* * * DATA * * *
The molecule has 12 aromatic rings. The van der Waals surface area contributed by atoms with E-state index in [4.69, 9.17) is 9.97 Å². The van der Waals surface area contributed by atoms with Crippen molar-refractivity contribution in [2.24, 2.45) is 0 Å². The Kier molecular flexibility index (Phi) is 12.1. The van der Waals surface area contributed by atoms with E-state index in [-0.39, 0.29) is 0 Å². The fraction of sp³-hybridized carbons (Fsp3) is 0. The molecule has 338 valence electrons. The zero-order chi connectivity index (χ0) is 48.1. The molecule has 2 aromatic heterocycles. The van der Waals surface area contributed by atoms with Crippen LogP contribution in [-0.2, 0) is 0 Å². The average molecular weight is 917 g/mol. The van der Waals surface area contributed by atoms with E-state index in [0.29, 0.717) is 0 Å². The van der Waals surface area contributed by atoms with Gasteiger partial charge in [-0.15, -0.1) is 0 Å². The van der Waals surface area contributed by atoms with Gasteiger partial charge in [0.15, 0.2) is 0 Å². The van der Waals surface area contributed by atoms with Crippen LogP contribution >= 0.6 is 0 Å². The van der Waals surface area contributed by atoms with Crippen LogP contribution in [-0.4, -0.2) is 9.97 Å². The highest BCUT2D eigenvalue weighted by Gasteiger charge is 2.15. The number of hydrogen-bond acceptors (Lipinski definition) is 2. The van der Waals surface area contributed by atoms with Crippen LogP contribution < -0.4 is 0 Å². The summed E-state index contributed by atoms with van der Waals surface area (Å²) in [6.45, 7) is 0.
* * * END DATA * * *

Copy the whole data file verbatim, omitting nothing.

The molecule has 12 aromatic rings. The van der Waals surface area contributed by atoms with E-state index in [4.69, 9.17) is 9.97 Å². The van der Waals surface area contributed by atoms with Crippen molar-refractivity contribution in [2.24, 2.45) is 0 Å². The Kier molecular flexibility index (Phi) is 12.1. The van der Waals surface area contributed by atoms with E-state index in [-0.39, 0.29) is 0 Å². The fraction of sp³-hybridized carbons (Fsp3) is 0. The molecule has 338 valence electrons. The zero-order chi connectivity index (χ0) is 48.1. The molecule has 2 aromatic heterocycles. The van der Waals surface area contributed by atoms with Crippen LogP contribution in [-0.2, 0) is 0 Å². The average molecular weight is 917 g/mol. The van der Waals surface area contributed by atoms with E-state index in [0.29, 0.717) is 0 Å². The van der Waals surface area contributed by atoms with Gasteiger partial charge in [-0.15, -0.1) is 0 Å². The van der Waals surface area contributed by atoms with Gasteiger partial charge in [0.15, 0.2) is 0 Å². The van der Waals surface area contributed by atoms with Crippen LogP contribution >= 0.6 is 0 Å². The van der Waals surface area contributed by atoms with Crippen LogP contribution in [-0.4, -0.2) is 9.97 Å². The highest BCUT2D eigenvalue weighted by Gasteiger charge is 2.15. The number of hydrogen-bond acceptors (Lipinski definition) is 2. The van der Waals surface area contributed by atoms with Crippen LogP contribution < -0.4 is 0 Å². The summed E-state index contributed by atoms with van der Waals surface area (Å²) in [6.45, 7) is 0.